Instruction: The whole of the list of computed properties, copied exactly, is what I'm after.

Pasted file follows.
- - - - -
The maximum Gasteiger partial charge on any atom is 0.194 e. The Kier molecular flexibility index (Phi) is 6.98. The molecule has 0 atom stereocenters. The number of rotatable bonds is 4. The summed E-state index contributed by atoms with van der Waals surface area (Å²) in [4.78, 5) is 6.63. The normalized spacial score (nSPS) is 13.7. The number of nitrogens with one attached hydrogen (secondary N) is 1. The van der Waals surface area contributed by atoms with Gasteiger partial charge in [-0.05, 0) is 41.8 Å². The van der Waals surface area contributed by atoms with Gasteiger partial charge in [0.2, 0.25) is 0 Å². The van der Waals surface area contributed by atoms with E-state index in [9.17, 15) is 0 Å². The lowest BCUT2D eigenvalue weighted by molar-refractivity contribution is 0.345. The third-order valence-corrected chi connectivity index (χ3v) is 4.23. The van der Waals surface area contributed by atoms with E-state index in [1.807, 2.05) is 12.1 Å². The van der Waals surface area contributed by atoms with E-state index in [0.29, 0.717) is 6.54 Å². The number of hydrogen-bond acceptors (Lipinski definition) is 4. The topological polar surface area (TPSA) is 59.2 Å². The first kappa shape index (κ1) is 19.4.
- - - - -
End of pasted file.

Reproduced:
The maximum Gasteiger partial charge on any atom is 0.194 e. The Kier molecular flexibility index (Phi) is 6.98. The molecule has 0 atom stereocenters. The number of rotatable bonds is 4. The summed E-state index contributed by atoms with van der Waals surface area (Å²) in [4.78, 5) is 6.63. The normalized spacial score (nSPS) is 13.7. The number of nitrogens with one attached hydrogen (secondary N) is 1. The van der Waals surface area contributed by atoms with Gasteiger partial charge in [-0.05, 0) is 41.8 Å². The van der Waals surface area contributed by atoms with Gasteiger partial charge in [0.2, 0.25) is 0 Å². The van der Waals surface area contributed by atoms with E-state index in [9.17, 15) is 0 Å². The lowest BCUT2D eigenvalue weighted by molar-refractivity contribution is 0.345. The third-order valence-corrected chi connectivity index (χ3v) is 4.23. The van der Waals surface area contributed by atoms with E-state index in [1.807, 2.05) is 12.1 Å². The van der Waals surface area contributed by atoms with E-state index in [0.29, 0.717) is 6.54 Å². The number of hydrogen-bond acceptors (Lipinski definition) is 4. The topological polar surface area (TPSA) is 59.2 Å². The first kappa shape index (κ1) is 19.4.